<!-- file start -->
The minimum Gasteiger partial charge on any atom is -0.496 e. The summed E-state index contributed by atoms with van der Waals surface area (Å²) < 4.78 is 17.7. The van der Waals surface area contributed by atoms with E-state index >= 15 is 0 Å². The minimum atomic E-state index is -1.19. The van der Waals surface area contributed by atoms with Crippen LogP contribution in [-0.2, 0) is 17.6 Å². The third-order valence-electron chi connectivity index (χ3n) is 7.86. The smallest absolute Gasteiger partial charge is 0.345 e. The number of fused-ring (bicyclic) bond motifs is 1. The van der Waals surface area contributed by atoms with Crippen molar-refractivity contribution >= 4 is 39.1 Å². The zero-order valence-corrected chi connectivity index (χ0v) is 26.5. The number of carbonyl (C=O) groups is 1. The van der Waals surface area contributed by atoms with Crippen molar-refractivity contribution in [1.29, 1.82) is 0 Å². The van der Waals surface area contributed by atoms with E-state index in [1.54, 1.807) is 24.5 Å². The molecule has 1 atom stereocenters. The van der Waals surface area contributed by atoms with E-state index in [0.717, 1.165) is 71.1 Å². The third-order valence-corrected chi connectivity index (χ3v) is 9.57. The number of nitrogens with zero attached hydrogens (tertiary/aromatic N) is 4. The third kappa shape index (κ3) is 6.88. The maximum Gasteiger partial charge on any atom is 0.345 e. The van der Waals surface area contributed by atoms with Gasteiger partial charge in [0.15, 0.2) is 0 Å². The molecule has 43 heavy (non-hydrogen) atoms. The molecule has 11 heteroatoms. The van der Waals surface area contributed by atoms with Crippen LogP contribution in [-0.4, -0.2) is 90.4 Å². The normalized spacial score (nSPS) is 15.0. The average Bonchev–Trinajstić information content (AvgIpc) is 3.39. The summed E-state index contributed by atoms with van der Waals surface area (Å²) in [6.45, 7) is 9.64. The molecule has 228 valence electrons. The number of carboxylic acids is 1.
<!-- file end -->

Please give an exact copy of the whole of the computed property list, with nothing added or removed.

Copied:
The minimum Gasteiger partial charge on any atom is -0.496 e. The summed E-state index contributed by atoms with van der Waals surface area (Å²) < 4.78 is 17.7. The van der Waals surface area contributed by atoms with E-state index >= 15 is 0 Å². The minimum atomic E-state index is -1.19. The van der Waals surface area contributed by atoms with Crippen LogP contribution in [-0.2, 0) is 17.6 Å². The third-order valence-electron chi connectivity index (χ3n) is 7.86. The smallest absolute Gasteiger partial charge is 0.345 e. The number of fused-ring (bicyclic) bond motifs is 1. The van der Waals surface area contributed by atoms with Crippen molar-refractivity contribution >= 4 is 39.1 Å². The zero-order valence-corrected chi connectivity index (χ0v) is 26.5. The number of carbonyl (C=O) groups is 1. The van der Waals surface area contributed by atoms with Crippen molar-refractivity contribution in [1.29, 1.82) is 0 Å². The van der Waals surface area contributed by atoms with E-state index in [1.54, 1.807) is 24.5 Å². The molecule has 1 atom stereocenters. The van der Waals surface area contributed by atoms with E-state index in [0.717, 1.165) is 71.1 Å². The third-order valence-corrected chi connectivity index (χ3v) is 9.57. The number of nitrogens with zero attached hydrogens (tertiary/aromatic N) is 4. The third kappa shape index (κ3) is 6.88. The maximum Gasteiger partial charge on any atom is 0.345 e. The van der Waals surface area contributed by atoms with Gasteiger partial charge in [0.15, 0.2) is 0 Å². The molecule has 43 heavy (non-hydrogen) atoms. The molecule has 11 heteroatoms. The van der Waals surface area contributed by atoms with Crippen LogP contribution in [-0.4, -0.2) is 90.4 Å². The normalized spacial score (nSPS) is 15.0. The average Bonchev–Trinajstić information content (AvgIpc) is 3.39. The summed E-state index contributed by atoms with van der Waals surface area (Å²) in [6.45, 7) is 9.64. The molecule has 228 valence electrons. The number of carboxylic acids is 1.